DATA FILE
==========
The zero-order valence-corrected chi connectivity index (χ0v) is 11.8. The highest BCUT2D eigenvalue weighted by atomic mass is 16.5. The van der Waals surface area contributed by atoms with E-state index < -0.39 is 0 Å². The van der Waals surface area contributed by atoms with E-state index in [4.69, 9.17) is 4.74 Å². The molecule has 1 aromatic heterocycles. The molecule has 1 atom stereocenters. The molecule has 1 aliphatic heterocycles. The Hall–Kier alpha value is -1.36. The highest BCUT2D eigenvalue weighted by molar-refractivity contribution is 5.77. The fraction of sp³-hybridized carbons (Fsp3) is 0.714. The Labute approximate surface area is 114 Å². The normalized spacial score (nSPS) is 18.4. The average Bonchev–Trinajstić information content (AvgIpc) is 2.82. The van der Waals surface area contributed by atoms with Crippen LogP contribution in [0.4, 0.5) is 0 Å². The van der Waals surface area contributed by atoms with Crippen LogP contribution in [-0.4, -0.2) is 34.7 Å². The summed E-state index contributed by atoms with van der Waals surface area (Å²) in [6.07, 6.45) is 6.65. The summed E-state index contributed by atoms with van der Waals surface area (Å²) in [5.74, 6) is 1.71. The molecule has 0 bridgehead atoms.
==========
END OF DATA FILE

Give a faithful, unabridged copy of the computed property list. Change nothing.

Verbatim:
The zero-order valence-corrected chi connectivity index (χ0v) is 11.8. The highest BCUT2D eigenvalue weighted by atomic mass is 16.5. The van der Waals surface area contributed by atoms with E-state index < -0.39 is 0 Å². The van der Waals surface area contributed by atoms with E-state index in [4.69, 9.17) is 4.74 Å². The molecule has 1 aromatic heterocycles. The molecule has 1 atom stereocenters. The molecule has 1 aliphatic heterocycles. The Hall–Kier alpha value is -1.36. The highest BCUT2D eigenvalue weighted by molar-refractivity contribution is 5.77. The fraction of sp³-hybridized carbons (Fsp3) is 0.714. The Labute approximate surface area is 114 Å². The normalized spacial score (nSPS) is 18.4. The average Bonchev–Trinajstić information content (AvgIpc) is 2.82. The van der Waals surface area contributed by atoms with Crippen LogP contribution in [0.4, 0.5) is 0 Å². The van der Waals surface area contributed by atoms with Crippen LogP contribution in [-0.4, -0.2) is 34.7 Å². The summed E-state index contributed by atoms with van der Waals surface area (Å²) in [6.07, 6.45) is 6.65. The summed E-state index contributed by atoms with van der Waals surface area (Å²) in [5.74, 6) is 1.71. The molecule has 0 bridgehead atoms.